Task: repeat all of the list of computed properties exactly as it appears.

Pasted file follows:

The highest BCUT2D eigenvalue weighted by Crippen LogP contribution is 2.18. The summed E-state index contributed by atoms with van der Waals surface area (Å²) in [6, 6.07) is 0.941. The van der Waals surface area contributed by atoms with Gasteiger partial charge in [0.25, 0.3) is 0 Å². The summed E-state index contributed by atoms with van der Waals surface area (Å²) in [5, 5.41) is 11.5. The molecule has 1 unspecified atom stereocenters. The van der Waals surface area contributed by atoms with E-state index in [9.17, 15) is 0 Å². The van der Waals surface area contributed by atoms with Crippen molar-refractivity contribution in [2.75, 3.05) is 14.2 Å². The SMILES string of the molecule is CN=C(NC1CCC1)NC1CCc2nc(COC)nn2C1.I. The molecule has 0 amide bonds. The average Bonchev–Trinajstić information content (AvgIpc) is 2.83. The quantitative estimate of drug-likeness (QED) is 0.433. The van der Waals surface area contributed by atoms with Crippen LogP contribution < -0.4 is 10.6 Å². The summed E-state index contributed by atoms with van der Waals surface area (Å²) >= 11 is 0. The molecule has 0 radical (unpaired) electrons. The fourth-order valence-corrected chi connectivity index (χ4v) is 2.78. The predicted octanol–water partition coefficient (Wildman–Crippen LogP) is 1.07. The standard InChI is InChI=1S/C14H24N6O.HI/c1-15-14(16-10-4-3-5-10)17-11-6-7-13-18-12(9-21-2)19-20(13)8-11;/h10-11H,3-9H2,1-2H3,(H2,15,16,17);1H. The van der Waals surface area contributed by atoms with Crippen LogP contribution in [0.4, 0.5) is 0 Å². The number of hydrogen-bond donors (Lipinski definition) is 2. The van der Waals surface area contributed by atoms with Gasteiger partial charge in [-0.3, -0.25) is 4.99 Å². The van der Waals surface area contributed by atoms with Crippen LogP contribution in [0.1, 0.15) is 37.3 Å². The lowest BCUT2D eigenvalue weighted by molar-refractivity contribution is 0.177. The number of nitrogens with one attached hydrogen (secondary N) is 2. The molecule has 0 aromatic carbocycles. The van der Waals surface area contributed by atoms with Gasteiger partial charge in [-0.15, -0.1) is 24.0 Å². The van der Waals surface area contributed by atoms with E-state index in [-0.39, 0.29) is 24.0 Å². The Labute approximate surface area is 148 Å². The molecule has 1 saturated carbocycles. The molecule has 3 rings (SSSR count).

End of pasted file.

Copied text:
The highest BCUT2D eigenvalue weighted by Crippen LogP contribution is 2.18. The summed E-state index contributed by atoms with van der Waals surface area (Å²) in [6, 6.07) is 0.941. The van der Waals surface area contributed by atoms with Gasteiger partial charge in [0.25, 0.3) is 0 Å². The summed E-state index contributed by atoms with van der Waals surface area (Å²) in [5, 5.41) is 11.5. The molecule has 1 unspecified atom stereocenters. The van der Waals surface area contributed by atoms with E-state index in [9.17, 15) is 0 Å². The van der Waals surface area contributed by atoms with Crippen molar-refractivity contribution in [2.75, 3.05) is 14.2 Å². The SMILES string of the molecule is CN=C(NC1CCC1)NC1CCc2nc(COC)nn2C1.I. The molecule has 0 amide bonds. The average Bonchev–Trinajstić information content (AvgIpc) is 2.83. The quantitative estimate of drug-likeness (QED) is 0.433. The van der Waals surface area contributed by atoms with Crippen LogP contribution < -0.4 is 10.6 Å². The summed E-state index contributed by atoms with van der Waals surface area (Å²) >= 11 is 0. The molecule has 0 radical (unpaired) electrons. The fourth-order valence-corrected chi connectivity index (χ4v) is 2.78. The predicted octanol–water partition coefficient (Wildman–Crippen LogP) is 1.07. The standard InChI is InChI=1S/C14H24N6O.HI/c1-15-14(16-10-4-3-5-10)17-11-6-7-13-18-12(9-21-2)19-20(13)8-11;/h10-11H,3-9H2,1-2H3,(H2,15,16,17);1H. The van der Waals surface area contributed by atoms with Crippen LogP contribution in [0.4, 0.5) is 0 Å². The number of hydrogen-bond donors (Lipinski definition) is 2. The van der Waals surface area contributed by atoms with Gasteiger partial charge in [-0.3, -0.25) is 4.99 Å². The van der Waals surface area contributed by atoms with Crippen LogP contribution in [0.1, 0.15) is 37.3 Å². The lowest BCUT2D eigenvalue weighted by molar-refractivity contribution is 0.177. The number of nitrogens with one attached hydrogen (secondary N) is 2. The molecule has 0 aromatic carbocycles. The van der Waals surface area contributed by atoms with Gasteiger partial charge in [-0.15, -0.1) is 24.0 Å². The van der Waals surface area contributed by atoms with E-state index in [-0.39, 0.29) is 24.0 Å². The Labute approximate surface area is 148 Å². The molecule has 1 saturated carbocycles. The molecule has 3 rings (SSSR count).